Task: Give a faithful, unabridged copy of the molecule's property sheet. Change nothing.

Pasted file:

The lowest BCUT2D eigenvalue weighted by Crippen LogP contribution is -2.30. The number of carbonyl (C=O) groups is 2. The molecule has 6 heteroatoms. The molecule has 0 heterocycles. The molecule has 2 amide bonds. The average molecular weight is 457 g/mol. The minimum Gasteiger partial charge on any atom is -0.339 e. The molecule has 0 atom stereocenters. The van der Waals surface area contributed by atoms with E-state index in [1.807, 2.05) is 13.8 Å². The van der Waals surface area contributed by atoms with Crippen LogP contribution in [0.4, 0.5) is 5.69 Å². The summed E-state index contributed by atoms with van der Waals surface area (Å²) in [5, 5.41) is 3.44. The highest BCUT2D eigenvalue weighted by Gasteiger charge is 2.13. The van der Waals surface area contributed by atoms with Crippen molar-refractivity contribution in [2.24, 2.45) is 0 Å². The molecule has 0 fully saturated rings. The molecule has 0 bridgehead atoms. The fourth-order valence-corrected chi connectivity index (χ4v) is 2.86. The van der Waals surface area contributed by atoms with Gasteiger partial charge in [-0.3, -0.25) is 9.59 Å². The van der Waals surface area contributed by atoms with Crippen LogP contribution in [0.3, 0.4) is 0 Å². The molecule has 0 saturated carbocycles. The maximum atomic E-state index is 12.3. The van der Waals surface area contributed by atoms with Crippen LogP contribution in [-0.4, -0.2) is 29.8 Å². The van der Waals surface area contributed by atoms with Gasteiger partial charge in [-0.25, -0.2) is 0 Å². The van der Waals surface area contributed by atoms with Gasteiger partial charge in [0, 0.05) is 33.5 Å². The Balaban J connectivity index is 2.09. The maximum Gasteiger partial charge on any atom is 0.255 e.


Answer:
The lowest BCUT2D eigenvalue weighted by Crippen LogP contribution is -2.30. The number of carbonyl (C=O) groups is 2. The molecule has 6 heteroatoms. The molecule has 0 heterocycles. The molecule has 2 amide bonds. The average molecular weight is 457 g/mol. The minimum Gasteiger partial charge on any atom is -0.339 e. The molecule has 0 atom stereocenters. The van der Waals surface area contributed by atoms with E-state index in [1.807, 2.05) is 13.8 Å². The van der Waals surface area contributed by atoms with Crippen LogP contribution in [0.4, 0.5) is 5.69 Å². The summed E-state index contributed by atoms with van der Waals surface area (Å²) in [5, 5.41) is 3.44. The highest BCUT2D eigenvalue weighted by Gasteiger charge is 2.13. The van der Waals surface area contributed by atoms with Crippen molar-refractivity contribution in [2.24, 2.45) is 0 Å². The molecule has 0 fully saturated rings. The molecule has 0 bridgehead atoms. The fourth-order valence-corrected chi connectivity index (χ4v) is 2.86. The van der Waals surface area contributed by atoms with Gasteiger partial charge in [-0.3, -0.25) is 9.59 Å². The van der Waals surface area contributed by atoms with Crippen LogP contribution in [0.3, 0.4) is 0 Å². The molecule has 0 saturated carbocycles. The maximum atomic E-state index is 12.3. The van der Waals surface area contributed by atoms with Crippen LogP contribution in [-0.4, -0.2) is 29.8 Å². The van der Waals surface area contributed by atoms with Gasteiger partial charge in [-0.25, -0.2) is 0 Å². The van der Waals surface area contributed by atoms with Gasteiger partial charge in [0, 0.05) is 33.5 Å². The Balaban J connectivity index is 2.09. The maximum Gasteiger partial charge on any atom is 0.255 e.